A group of Scarborough residents against bringing slot machines to town has been anticipating a third local referendum on the issue – practically since the last one was defeated.
“Like a bad penny, it’s going to keep coming back,” said Susan Wilder, who worked to get residents to reject the last two slot-machine proposals and is a member of No Again, a group preparing for a potential third townwide vote.
The likelihood of another referendum in Scarborough increased this week when the Maine House of Representatives approved a bill that would allow a harness racetrack to have slot machines and Scarborough Downs revealed that it would prefer to add them at its current location rather than move to Biddeford, where residents have already agreed to allow a so-called racino.
Scarborough voters rejected slot machines in 2003, with 56 percent opposed, and again in 2008, with 51 percent opposed.
Although it remains a contentious issue in town, some believe enough people have changed their mind to make a difference.
“I’ve heard from several people who voted against it last time that they’re more open to it now,” said Rep. Amy Volk, R-Scarborough, who voted in favor of the bill Wednesday.
She said some of those people changed their minds after visiting Hollywood Casino in Bangor.
Ed MacColl, a lawyer representing Scarborough Downs, said he believes the casinos in Bangor and Oxford could help sway the vote by showing that some of the opposition’s arguments – such as slot machines bringing an increase in crime – aren’t true. “You have no more bad things associated with these businesses than a movie theater,” he said.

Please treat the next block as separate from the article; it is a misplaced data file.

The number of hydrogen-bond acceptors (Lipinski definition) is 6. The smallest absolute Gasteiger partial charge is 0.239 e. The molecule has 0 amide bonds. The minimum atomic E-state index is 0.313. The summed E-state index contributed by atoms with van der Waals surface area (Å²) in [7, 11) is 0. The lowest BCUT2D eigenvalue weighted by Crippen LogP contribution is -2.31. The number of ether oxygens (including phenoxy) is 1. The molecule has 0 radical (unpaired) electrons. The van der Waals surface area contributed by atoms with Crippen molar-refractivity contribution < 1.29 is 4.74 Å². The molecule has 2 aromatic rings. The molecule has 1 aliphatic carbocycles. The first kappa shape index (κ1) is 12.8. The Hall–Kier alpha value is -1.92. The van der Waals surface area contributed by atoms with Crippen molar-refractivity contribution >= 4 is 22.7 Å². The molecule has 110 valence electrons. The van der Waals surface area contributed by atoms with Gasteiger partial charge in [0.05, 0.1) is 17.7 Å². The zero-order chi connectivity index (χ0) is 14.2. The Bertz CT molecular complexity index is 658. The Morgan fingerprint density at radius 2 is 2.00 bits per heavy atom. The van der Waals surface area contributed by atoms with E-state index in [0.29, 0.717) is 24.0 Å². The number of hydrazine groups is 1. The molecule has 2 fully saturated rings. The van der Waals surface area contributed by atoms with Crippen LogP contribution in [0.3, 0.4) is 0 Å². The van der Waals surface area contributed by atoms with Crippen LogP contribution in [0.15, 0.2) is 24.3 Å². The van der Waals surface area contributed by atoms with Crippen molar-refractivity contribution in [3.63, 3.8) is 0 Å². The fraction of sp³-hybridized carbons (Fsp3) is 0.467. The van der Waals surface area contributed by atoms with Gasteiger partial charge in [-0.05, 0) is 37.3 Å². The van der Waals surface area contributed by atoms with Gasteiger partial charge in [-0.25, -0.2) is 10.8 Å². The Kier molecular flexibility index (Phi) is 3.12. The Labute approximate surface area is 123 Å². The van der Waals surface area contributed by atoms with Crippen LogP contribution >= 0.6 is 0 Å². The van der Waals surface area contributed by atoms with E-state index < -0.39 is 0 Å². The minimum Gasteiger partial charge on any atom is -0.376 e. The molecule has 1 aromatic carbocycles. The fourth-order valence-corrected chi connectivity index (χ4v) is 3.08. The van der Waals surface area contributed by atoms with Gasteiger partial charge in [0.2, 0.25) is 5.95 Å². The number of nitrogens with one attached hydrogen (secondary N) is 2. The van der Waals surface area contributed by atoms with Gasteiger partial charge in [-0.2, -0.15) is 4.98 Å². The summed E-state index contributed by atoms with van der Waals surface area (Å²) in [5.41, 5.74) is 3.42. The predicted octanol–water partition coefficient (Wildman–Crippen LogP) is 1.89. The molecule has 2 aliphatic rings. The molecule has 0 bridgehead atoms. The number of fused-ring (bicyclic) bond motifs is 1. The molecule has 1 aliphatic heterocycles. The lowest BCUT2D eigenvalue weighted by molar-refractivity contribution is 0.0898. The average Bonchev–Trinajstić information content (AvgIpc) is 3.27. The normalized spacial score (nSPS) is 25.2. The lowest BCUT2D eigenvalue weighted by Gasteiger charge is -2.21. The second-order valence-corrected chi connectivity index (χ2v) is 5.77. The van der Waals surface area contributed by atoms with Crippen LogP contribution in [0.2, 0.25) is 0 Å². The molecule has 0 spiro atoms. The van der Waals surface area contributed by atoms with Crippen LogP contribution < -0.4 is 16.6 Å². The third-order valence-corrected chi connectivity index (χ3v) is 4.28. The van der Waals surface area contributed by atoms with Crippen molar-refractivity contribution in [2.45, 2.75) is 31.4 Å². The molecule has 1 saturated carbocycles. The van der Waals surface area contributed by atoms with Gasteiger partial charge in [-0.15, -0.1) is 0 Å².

If it’s true that public opinion has shifted, Wilder’s group could be facing its most difficult battle to date.“It will be a hard struggle,” she said.
The core members of No Again are the same people who were involved in past anti-racino efforts in Scarborough, Wilder said, though the group has gone by different names.
She said they’ve been meeting since last summer, when the Town Council adopted new zoning for the 500-acre property that includes Scarborough Downs to allow slot machines with residents’ approval.
Before then, the zoning had prohibited slot machines.
MacColl said he believes the 2008 ballot question, which asked residents whether to allow slot machines and change the zoning, was confusing and could have generated more “no” votes because of that.
By changing the zoning through the council, another referendum would ask only about slot machines.
“People will understand the question,” said MacColl.
But the other hurdles that Scarborough Downs has faced – namely deep-pocketed competitors in the gambling industry – are likely to be back.
So far, however, No Again seems to be the only opposition group with its sights set on Scarborough residents.
John Porter, president and chief executive officer of the Bangor Region Chamber of Commerce, said his group and others concerned about the effect of bringing another casino to the state are focused on the Legislature for now.
“I think people are working it on that level,” he said.
The Maine Senate is expected to take up the bill on Thursday.
Members of Mainers Against a Rotten Deal, which opposed gambling proposals in Biddeford and statewide, are paying attention to the bill’s progress, said spokesman Chris O’Neil.
“We’re evaluating what our next steps are and we should know soon,” he said.
Maine Friends of Animals, a group that believes harness racing is cruel to horses, has opposed racinos before and will again if it comes to a vote in Scarborough, said President Robert Fisk Jr. “We’re following it closely,” he said.
No Again’s reasons for opposing slot machines at Scarborough Downs are about traffic and quality of life – and also how becoming a destination for gambling would change what the town is all about, said Wilder.
“Any company with a predatory business model that relies on ignorance and deception to take money from people isn’t part of my vision for Scarborough,” she said.
Leslie Bridgers can be contacted at 791-6364 or at: